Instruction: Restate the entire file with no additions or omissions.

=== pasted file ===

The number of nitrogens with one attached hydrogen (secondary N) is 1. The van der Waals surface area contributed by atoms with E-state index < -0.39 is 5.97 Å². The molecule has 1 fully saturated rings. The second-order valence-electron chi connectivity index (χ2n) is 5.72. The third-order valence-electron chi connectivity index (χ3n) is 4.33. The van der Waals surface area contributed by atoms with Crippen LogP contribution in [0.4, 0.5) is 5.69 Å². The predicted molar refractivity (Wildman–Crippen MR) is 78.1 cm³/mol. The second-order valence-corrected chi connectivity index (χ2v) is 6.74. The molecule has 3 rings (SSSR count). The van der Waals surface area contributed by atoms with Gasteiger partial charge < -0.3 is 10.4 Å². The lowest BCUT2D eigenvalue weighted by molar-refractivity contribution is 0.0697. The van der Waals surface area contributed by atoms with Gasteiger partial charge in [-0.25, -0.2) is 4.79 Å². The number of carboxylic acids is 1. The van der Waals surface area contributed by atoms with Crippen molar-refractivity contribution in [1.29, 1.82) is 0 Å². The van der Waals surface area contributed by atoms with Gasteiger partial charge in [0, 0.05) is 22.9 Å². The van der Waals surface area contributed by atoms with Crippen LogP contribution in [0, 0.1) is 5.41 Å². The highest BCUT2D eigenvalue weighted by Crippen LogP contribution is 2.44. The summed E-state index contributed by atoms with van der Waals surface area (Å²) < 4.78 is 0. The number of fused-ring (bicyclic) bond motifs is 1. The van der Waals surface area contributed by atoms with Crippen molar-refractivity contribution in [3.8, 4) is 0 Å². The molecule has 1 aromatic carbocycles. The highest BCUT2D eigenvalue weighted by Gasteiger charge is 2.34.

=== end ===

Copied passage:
The number of nitrogens with one attached hydrogen (secondary N) is 1. The van der Waals surface area contributed by atoms with E-state index < -0.39 is 5.97 Å². The molecule has 1 fully saturated rings. The second-order valence-electron chi connectivity index (χ2n) is 5.72. The third-order valence-electron chi connectivity index (χ3n) is 4.33. The van der Waals surface area contributed by atoms with Crippen LogP contribution in [0.4, 0.5) is 5.69 Å². The predicted molar refractivity (Wildman–Crippen MR) is 78.1 cm³/mol. The second-order valence-corrected chi connectivity index (χ2v) is 6.74. The molecule has 3 rings (SSSR count). The van der Waals surface area contributed by atoms with Gasteiger partial charge < -0.3 is 10.4 Å². The lowest BCUT2D eigenvalue weighted by molar-refractivity contribution is 0.0697. The van der Waals surface area contributed by atoms with Gasteiger partial charge in [-0.25, -0.2) is 4.79 Å². The number of carboxylic acids is 1. The van der Waals surface area contributed by atoms with Crippen molar-refractivity contribution in [1.29, 1.82) is 0 Å². The van der Waals surface area contributed by atoms with Gasteiger partial charge in [0, 0.05) is 22.9 Å². The van der Waals surface area contributed by atoms with Crippen LogP contribution in [0, 0.1) is 5.41 Å². The highest BCUT2D eigenvalue weighted by Crippen LogP contribution is 2.44. The summed E-state index contributed by atoms with van der Waals surface area (Å²) < 4.78 is 0. The number of fused-ring (bicyclic) bond motifs is 1. The van der Waals surface area contributed by atoms with Crippen molar-refractivity contribution in [3.8, 4) is 0 Å². The molecule has 1 aromatic carbocycles. The highest BCUT2D eigenvalue weighted by Gasteiger charge is 2.34.